7.3-magnitude quake hits east Japan, tsunami advisory issued

By Natsuko Fukue and Tomohiro

TOKYO – A powerful 7.3-magnitude quake jolted eastern Japan on Wednesday (16) night, rattling the capital Tokyo and prompting a tsunami advisory for parts of the northeast coast, the Japan Meteorological Agency said.

The quake, which cut power to more than two million households, was centred off the coast of the Fukushima region at a depth of 60 kilometres (37 miles).

Shortly after it hit at 11:36 p.m. (1436 GMT) an advisory for tsunami waves of one metre was issued for the coasts of northeastern Fukushima and Miyagi regions.

Japan’s nuclear authority said no abnormalities were detected at the stricken Fukushima plant that went into meltdown 11 years ago after a huge 9.0-magnitude quake off the eastern coast on March 11, 2011, triggering a deadly tsunami and nuclear disaster.

A 20 centimetre tsunami wave was recorded in Ishinomaki in Miyagi prefecture, according to public broadcaster NHK, which showed images of some structural damage in Fukushima.

“Calls have been inundating police and ambulances in Fukushima and Miyagi,” top government spokesman Hirokazu Matsuno told reporters. “We’re doing our best to assess the extent of the damage.”

Matsuno said an emergency government taskforce had been set up and warned residents of possible strong aftershocks over the next week.

“Major aftershocks often happen a couple of days after the first quake, so please stay away from any collapsed buildings … and other high-risk places,” he said.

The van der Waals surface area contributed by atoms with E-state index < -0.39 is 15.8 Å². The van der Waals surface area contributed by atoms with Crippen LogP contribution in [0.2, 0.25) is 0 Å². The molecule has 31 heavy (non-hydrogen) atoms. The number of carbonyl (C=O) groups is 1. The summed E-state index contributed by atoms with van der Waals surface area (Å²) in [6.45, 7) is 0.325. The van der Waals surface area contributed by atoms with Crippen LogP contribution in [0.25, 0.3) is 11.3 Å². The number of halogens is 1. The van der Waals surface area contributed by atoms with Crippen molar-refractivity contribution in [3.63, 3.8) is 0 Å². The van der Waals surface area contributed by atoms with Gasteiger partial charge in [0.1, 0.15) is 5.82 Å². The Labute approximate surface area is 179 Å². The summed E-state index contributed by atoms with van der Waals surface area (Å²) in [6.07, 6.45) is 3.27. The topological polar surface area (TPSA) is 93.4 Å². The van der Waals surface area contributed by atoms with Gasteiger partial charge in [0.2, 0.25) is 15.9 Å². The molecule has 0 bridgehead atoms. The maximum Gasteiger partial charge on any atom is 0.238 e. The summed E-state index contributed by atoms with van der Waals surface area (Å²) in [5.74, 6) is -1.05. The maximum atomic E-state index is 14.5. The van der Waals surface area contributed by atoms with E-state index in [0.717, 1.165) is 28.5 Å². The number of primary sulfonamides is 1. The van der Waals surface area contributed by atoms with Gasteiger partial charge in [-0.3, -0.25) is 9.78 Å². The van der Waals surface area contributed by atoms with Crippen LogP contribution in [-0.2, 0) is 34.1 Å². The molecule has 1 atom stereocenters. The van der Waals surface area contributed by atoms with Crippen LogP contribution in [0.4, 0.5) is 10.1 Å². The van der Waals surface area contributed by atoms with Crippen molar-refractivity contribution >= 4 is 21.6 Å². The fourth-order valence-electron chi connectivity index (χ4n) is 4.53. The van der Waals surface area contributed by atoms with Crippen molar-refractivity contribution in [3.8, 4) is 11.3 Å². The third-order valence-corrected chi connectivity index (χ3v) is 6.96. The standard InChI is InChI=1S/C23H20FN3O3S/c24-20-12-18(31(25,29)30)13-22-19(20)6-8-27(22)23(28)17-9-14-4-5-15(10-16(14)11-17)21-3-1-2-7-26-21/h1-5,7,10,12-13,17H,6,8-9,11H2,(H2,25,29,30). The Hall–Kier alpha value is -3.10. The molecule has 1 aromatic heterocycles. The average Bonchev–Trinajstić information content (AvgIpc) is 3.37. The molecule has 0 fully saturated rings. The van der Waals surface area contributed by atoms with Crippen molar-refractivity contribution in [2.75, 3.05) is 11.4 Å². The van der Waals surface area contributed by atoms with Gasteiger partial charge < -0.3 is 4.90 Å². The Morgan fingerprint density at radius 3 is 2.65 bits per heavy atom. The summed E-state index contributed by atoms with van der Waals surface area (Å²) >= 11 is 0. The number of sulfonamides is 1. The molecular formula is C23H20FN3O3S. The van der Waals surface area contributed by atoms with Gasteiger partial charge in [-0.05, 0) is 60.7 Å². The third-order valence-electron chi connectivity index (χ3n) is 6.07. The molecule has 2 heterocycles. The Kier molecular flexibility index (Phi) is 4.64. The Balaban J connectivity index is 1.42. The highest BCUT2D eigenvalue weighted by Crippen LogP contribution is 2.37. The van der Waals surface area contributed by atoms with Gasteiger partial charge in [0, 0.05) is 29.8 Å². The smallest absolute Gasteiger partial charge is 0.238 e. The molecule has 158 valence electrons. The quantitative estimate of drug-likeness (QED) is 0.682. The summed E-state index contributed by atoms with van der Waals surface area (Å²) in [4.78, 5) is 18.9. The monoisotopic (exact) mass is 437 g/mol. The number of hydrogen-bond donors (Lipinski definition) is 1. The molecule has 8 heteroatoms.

At least two million households were left without power in the central Kanto region, including 700,000 in Tokyo, electricity provider TEPCO said.

In the northeast, 156,000 households had no power, regional energy company Tohoku Electric Power said.

Prime Minister Fumio Kishida told reporters the government was gathering information on the situation.

“We will commit ourselves to gathering information, do our best to rescue those affected by the (quake) and communicate information appropriately,” he said.

Regional train company JR East said it was experiencing significant disruption to its operations.

Japan sits on the Pacific ‘Ring of Fire’, an arc of intense seismic activity that stretches through Southeast Asia and across the Pacific basin.

The country is regularly hit by quakes, and has strict construction regulations intended to ensure buildings can withstand strong tremors.

But it remains haunted by the memory of the 2011 undersea quake in northeastern Japan that triggered a deadly tsunami and unleashed the Fukushima nuclear accident.

A minute’s silence was held on Friday (11), the anniversary of the disaster, to remember the some 18,500 people left dead or missing in the tsunami.

Around the stricken Fukushima plant, extensive decontamination has been carried out, and this year five former residents of Futaba, the region’s last uninhabited town, returned to live there on a trial basis.

Around 12% of Fukushima was once declared unsafe but no-go zones now cover just 2.4 percent of the prefecture, although populations in many towns remain far lower than before.

– Agence France-Presse




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